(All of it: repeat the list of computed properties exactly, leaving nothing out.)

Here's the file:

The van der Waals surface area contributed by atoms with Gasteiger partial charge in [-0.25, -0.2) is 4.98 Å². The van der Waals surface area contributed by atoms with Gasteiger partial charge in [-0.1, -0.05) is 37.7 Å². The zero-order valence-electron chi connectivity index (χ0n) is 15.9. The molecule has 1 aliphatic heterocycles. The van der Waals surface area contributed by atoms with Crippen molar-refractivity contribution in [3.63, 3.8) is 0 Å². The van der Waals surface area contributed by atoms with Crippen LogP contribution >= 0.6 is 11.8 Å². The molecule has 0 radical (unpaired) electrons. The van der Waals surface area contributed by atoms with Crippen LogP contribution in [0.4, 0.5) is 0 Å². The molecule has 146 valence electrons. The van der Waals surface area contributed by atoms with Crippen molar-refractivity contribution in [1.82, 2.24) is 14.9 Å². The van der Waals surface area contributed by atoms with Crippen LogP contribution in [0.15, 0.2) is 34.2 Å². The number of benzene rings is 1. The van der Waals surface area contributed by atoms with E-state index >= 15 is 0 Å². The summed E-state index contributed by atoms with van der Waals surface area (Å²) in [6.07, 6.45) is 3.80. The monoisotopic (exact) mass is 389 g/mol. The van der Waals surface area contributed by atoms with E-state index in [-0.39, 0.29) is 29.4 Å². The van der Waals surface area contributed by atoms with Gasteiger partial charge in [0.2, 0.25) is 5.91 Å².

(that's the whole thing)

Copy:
The van der Waals surface area contributed by atoms with Gasteiger partial charge in [-0.25, -0.2) is 4.98 Å². The van der Waals surface area contributed by atoms with Gasteiger partial charge in [-0.1, -0.05) is 37.7 Å². The zero-order valence-electron chi connectivity index (χ0n) is 15.9. The molecule has 1 aliphatic heterocycles. The van der Waals surface area contributed by atoms with Crippen molar-refractivity contribution in [3.63, 3.8) is 0 Å². The van der Waals surface area contributed by atoms with Crippen LogP contribution >= 0.6 is 11.8 Å². The molecule has 0 radical (unpaired) electrons. The van der Waals surface area contributed by atoms with Crippen LogP contribution in [0.4, 0.5) is 0 Å². The molecule has 146 valence electrons. The van der Waals surface area contributed by atoms with Crippen molar-refractivity contribution in [1.82, 2.24) is 14.9 Å². The van der Waals surface area contributed by atoms with Crippen LogP contribution in [0.15, 0.2) is 34.2 Å². The number of benzene rings is 1. The van der Waals surface area contributed by atoms with E-state index >= 15 is 0 Å². The summed E-state index contributed by atoms with van der Waals surface area (Å²) in [6.07, 6.45) is 3.80. The monoisotopic (exact) mass is 389 g/mol. The van der Waals surface area contributed by atoms with E-state index in [-0.39, 0.29) is 29.4 Å². The van der Waals surface area contributed by atoms with Gasteiger partial charge in [0.2, 0.25) is 5.91 Å².